I would humbly suggest that the Bible disagrees. The Bible says that it's God's kindness that leads to repentance (Rom 2:4). Paul (one of the original Apologists) argued that "faith comes from hearing, and hearing through the word of Christ" (Rom 10:17). Paul understood that "the word of the cross is folly to those who are perishing", but he went on to say, "But to us who are being saved it is the power of God" (1 Cor 1:18). The Word of the Cross is the power of God. Indeed, Jesus assured us that the primary issue of whether or not people will believe is not whether or not the argument was coherent and secular, but whether or not faith is granted by the Father (John 6:64-65). Jesus (you know, the "Christ" of Christianity) claimed that the single impediment to believing in Him was not failed arguments, but not being of His flock (John 10:26).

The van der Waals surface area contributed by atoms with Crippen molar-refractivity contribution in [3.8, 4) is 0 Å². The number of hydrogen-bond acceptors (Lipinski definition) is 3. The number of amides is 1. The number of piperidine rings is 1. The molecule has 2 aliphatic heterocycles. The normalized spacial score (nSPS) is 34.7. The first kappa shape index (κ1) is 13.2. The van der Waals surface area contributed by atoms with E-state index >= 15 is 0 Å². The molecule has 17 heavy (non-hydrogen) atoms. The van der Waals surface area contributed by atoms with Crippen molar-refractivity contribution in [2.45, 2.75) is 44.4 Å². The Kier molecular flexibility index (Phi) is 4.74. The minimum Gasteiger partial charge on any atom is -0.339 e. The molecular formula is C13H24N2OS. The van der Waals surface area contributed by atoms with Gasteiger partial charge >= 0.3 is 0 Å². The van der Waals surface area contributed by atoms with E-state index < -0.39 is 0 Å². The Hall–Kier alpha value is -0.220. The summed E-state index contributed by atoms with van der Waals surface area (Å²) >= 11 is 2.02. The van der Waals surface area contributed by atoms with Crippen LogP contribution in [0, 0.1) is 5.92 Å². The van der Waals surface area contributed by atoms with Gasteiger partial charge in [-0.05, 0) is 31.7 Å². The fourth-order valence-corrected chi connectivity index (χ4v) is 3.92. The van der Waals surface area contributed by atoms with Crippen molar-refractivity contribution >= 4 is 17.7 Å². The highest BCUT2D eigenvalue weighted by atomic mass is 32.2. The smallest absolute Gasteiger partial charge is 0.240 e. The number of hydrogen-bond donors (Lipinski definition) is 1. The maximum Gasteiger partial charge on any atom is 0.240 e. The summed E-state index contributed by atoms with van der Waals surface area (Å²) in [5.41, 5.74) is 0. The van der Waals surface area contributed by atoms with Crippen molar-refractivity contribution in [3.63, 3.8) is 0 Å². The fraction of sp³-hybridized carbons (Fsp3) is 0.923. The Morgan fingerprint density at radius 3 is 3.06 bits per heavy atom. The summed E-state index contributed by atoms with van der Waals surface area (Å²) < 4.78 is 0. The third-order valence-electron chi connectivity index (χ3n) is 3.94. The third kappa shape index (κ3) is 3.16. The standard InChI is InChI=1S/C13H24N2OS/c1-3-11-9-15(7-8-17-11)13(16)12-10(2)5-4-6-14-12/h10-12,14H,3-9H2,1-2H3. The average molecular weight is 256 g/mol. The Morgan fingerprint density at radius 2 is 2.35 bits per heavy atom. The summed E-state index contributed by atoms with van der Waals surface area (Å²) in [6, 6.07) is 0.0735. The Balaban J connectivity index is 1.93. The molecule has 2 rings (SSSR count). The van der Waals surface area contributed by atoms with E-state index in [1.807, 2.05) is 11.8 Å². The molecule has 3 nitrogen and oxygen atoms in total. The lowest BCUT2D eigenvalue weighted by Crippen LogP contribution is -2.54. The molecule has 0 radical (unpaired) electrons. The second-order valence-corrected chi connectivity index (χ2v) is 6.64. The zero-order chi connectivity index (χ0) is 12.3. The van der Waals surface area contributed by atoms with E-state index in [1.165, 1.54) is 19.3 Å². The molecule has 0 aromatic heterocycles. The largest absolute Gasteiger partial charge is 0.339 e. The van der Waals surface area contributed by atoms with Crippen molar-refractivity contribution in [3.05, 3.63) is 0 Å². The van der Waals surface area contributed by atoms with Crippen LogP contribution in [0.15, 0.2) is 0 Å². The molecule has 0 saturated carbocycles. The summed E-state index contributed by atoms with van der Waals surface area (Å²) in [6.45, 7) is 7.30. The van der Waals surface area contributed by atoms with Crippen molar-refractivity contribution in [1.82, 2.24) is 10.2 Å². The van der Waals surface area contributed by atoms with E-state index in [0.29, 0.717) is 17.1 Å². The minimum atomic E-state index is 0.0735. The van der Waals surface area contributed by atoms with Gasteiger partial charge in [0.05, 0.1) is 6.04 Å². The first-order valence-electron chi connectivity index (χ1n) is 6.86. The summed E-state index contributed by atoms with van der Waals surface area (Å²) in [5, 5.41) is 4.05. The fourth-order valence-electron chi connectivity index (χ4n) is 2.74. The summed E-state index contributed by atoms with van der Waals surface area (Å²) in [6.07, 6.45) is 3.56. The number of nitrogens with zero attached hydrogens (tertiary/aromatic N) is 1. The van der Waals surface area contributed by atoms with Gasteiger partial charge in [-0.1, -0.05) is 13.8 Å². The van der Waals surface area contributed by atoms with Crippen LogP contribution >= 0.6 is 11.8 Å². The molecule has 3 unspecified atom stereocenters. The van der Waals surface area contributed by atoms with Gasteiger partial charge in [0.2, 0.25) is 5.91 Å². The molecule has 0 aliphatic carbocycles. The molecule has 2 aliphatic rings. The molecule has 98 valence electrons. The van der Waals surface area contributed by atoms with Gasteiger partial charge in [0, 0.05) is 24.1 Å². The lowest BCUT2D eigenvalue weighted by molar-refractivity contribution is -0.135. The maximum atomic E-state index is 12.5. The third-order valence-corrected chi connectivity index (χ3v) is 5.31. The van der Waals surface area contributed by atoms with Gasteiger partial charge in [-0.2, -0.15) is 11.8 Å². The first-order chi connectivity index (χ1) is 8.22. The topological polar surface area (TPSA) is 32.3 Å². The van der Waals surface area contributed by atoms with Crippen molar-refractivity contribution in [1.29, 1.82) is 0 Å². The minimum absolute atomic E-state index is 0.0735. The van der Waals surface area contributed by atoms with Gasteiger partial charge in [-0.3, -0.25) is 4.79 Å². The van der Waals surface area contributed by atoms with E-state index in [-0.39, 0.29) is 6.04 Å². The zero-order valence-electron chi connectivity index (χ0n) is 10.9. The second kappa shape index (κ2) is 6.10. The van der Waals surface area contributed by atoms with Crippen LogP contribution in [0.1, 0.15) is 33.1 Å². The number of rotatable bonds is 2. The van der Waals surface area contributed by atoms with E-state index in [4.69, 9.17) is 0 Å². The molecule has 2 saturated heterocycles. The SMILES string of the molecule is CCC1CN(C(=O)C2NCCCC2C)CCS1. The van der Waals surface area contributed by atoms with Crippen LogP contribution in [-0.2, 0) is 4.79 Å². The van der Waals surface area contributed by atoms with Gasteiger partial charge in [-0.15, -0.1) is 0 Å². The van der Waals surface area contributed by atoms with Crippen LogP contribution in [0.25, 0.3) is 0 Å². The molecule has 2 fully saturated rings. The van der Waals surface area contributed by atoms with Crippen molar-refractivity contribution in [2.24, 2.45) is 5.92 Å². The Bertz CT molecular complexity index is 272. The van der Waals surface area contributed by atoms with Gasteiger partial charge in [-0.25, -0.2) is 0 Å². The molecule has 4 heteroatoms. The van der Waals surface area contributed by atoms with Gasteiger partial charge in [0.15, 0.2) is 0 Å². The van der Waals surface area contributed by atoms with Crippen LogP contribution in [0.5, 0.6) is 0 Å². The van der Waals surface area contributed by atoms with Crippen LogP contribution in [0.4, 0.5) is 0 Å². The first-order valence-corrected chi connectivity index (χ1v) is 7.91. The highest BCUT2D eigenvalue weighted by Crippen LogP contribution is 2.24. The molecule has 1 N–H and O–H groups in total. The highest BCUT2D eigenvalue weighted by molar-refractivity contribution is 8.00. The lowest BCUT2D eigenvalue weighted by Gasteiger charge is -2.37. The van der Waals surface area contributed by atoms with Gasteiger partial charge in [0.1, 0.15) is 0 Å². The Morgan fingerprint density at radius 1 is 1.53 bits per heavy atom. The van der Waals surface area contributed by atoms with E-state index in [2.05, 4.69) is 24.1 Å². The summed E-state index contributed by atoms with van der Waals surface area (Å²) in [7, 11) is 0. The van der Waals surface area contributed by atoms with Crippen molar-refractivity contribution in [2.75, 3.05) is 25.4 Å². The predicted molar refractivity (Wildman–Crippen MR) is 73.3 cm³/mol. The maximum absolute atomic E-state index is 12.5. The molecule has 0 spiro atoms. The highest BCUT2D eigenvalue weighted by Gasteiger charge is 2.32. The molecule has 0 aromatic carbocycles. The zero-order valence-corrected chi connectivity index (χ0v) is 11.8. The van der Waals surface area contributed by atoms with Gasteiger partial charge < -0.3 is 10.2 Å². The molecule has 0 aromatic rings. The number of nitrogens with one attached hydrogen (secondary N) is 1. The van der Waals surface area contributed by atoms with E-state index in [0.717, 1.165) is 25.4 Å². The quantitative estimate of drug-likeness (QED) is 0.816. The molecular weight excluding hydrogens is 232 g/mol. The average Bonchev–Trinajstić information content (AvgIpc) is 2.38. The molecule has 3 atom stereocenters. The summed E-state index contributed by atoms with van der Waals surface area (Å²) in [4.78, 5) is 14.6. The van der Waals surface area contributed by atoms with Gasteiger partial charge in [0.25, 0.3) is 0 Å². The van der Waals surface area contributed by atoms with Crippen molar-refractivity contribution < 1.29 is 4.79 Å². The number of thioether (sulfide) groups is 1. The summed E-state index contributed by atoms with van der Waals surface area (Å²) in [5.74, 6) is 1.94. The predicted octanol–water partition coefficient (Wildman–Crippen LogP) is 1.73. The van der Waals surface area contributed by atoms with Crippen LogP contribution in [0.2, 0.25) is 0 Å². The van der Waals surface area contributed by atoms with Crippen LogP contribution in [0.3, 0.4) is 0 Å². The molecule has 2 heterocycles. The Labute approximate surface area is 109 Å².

What is my point? My point is not that coherent arguments are of no value. My point is not that we shouldn't have good evidence and reason from worldly thinking. I mean, we know from Scripture that the heavens declare the glory of God (Psa 19:1), that God has made Himself known "in the things that have been made" (Rom 1:20). And we certainly have biblical examples of Christian Apologists using reasoning and evidence. My point is not that these are of no value. My point is that these are only tools. And my point is that we are not left to these tools alone. God is not stuck with our best reasoning skills. Many of us may think in a deistic fashion about some things. "God has left this up to us." But God is not a deist. He is intimately involved. He has given us His Spirit (1 John 4:13). He has ordered us to be transformed by the renewing of our minds (Rom 12:2). He has provided His Word (2 Tim 3:16-17). And He remains Sovereign ... even in salvation. He has left us tools, but He is the Power and, in the end, we are His tools to accomplish His work. When we succumb to deistic thinking on defending the faith, we've already lost the battle (Rom 8:7-8; Eph 2:1; 1 Cor 2:14). And that's a shame since "the victory belongs to the Lord" (Prov 21:31). Don't be a loser. And don't be a deist. Especially when defending the faith to unbelievers. There is no more important place to believe that God is at work than in the salvation of men.